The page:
Zumwalt-Class Stealth Destroyers Eat Up More Money, Navy to Spend an Extra $1.68 Billion

Zumwalt-class destroyer 6 photos
Photo: Raytheon
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If there is one project the American defense industry screwed up in modern times, then that’s the Zumwalt-class destroyer program. Born in the minds of naval engineers in the early 2000s, the family was supposed to become a fleet of over 30 ships, with stealth attributes (hence their strange shape) and multi-mission capabilities.
The incredible high cost of development, along with some procurement blunders made the Navy ask in 2008 for the program to be canceled, and development to be focused on more Arleigh Burke-class destroyers.

It meant that from over 30, production target dropped to just three, none of which were fully operational at the time of writing. Yet, given how thus far the cost per ship, including research and development, has reached $7.5 billion, the Navy is not really willing to give up on the three. So it decided to spend some more.

As a result, defense contractor Raytheon Missiles & Defense, which already is a solid contributor to the Zumwalt, announced this week it is at the receiving end of a $483 million “activation, sustainment, and modernization contract,” with the chance of it growing to $1.68 billion over the next five years, if all options are exercised.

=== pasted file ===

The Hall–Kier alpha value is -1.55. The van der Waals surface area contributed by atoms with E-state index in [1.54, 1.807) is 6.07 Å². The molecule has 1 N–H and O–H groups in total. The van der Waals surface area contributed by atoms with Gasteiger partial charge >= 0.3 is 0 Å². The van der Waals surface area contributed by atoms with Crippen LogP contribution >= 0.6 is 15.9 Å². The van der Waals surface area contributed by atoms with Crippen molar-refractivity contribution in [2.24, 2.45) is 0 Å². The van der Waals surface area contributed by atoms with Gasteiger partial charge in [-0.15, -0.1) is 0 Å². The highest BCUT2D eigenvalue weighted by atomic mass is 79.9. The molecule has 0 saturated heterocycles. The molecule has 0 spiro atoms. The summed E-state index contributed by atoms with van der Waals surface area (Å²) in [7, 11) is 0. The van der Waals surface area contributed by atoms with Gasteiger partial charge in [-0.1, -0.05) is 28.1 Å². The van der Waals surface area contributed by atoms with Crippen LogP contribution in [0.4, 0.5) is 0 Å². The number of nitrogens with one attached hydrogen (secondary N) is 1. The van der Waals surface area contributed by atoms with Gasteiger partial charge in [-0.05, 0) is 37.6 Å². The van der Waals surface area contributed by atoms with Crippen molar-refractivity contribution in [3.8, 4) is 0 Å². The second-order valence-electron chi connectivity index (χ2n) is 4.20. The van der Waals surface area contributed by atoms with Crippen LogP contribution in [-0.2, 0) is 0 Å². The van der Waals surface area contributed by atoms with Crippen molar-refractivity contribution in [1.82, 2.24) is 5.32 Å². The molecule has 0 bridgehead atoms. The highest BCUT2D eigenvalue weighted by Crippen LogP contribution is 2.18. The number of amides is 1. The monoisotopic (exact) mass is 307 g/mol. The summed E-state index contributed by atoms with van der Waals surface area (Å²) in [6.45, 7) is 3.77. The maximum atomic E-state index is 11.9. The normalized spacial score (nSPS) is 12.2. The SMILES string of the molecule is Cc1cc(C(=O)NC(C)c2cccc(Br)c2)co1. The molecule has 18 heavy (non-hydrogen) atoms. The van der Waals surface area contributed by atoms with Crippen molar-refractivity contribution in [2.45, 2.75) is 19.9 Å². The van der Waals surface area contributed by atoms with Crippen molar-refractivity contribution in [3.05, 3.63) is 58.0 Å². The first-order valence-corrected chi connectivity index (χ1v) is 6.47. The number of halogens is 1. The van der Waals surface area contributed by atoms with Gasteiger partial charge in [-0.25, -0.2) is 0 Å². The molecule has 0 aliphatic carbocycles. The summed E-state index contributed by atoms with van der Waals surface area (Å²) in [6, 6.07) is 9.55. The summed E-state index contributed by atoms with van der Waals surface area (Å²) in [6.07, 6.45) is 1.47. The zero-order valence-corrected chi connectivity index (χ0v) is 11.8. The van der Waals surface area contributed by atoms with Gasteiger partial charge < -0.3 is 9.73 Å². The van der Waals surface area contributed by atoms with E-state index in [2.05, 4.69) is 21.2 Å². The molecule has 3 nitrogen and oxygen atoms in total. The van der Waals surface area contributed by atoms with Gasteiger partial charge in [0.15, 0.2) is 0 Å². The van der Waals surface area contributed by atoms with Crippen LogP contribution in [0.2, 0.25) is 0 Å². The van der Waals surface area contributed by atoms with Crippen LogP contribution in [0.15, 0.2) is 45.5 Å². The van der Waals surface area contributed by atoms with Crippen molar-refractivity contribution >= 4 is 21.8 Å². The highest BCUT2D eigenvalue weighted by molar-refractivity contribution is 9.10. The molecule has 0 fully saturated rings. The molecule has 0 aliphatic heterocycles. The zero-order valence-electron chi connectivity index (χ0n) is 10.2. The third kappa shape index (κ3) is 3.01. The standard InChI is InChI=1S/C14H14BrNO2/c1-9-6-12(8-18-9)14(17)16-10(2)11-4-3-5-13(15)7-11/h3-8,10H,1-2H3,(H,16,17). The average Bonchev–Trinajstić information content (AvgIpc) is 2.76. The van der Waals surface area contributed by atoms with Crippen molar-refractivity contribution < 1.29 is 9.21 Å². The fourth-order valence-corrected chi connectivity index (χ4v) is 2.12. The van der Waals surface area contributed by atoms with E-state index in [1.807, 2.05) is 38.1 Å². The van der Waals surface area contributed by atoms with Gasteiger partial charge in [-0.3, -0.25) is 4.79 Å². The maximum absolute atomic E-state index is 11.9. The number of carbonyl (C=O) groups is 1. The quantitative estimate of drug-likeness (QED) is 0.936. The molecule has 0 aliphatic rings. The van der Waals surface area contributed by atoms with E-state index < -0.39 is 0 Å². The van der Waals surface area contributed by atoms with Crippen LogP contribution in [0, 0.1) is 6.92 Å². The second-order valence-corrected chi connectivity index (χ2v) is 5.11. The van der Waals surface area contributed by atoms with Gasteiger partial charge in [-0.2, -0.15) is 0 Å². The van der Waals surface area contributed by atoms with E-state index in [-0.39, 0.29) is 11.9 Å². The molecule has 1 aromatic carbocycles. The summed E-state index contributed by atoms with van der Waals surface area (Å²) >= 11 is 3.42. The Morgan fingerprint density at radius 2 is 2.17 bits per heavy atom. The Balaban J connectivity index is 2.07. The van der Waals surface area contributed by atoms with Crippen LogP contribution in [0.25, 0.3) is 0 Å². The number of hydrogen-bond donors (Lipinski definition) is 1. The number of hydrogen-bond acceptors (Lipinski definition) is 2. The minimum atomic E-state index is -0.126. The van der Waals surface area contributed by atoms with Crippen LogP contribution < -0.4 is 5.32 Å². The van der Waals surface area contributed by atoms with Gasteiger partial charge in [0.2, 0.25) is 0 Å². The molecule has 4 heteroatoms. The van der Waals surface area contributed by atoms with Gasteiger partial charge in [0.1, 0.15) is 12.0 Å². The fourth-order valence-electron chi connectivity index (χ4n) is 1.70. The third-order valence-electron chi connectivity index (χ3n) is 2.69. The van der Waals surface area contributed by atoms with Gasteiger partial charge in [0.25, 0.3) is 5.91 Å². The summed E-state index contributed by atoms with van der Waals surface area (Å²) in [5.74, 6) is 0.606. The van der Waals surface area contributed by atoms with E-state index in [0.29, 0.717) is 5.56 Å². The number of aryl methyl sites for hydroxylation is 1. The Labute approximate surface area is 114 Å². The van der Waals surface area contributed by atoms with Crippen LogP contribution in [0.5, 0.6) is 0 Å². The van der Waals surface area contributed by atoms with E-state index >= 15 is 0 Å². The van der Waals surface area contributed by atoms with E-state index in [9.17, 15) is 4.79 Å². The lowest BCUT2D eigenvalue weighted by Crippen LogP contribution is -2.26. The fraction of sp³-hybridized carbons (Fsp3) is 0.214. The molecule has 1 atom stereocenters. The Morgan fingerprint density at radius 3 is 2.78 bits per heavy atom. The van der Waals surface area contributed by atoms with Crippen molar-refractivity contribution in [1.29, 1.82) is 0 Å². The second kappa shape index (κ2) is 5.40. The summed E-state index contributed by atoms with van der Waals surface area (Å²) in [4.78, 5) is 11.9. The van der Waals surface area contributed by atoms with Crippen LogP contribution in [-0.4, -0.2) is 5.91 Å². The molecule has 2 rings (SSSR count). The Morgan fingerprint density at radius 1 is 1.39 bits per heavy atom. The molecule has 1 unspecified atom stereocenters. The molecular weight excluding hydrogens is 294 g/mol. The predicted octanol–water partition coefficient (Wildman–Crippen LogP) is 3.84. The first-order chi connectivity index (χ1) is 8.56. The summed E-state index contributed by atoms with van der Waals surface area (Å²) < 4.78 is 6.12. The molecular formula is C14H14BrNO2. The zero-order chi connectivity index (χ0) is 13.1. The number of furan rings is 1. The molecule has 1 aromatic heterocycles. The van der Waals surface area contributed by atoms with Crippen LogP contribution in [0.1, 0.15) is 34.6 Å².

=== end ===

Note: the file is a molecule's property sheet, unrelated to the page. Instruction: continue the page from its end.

As per the company, the work being conducted on the three ships will include “design, integration, test and evaluation, system upgrade and replacement, logistics product development, configuration management, and training systems.”

The goal of all this work is to complete the activation and introduction of the Zumwalts. The ships only received initial operational capability at the end of last year, and inaugural fleet employment is expected for later in 2022.

Once operational, the Zumwalt is expected to be one of the most modern ships out there. It will use a high degree of automation for its computing applications, reducing the need for manpower, two sonar arrays for underwater warfare, a missile launcher, and two 155 mm guns capable of hitting targets 72 miles (116 km) away.

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About the author: Daniel Patrascu
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Daniel loves writing (or so he claims), and he uses this skill to offer readers a "behind the scenes" look at the automotive industry. He also enjoys talking about space exploration and robots, because in his view the only way forward for humanity is away from this planet, in metal bodies.
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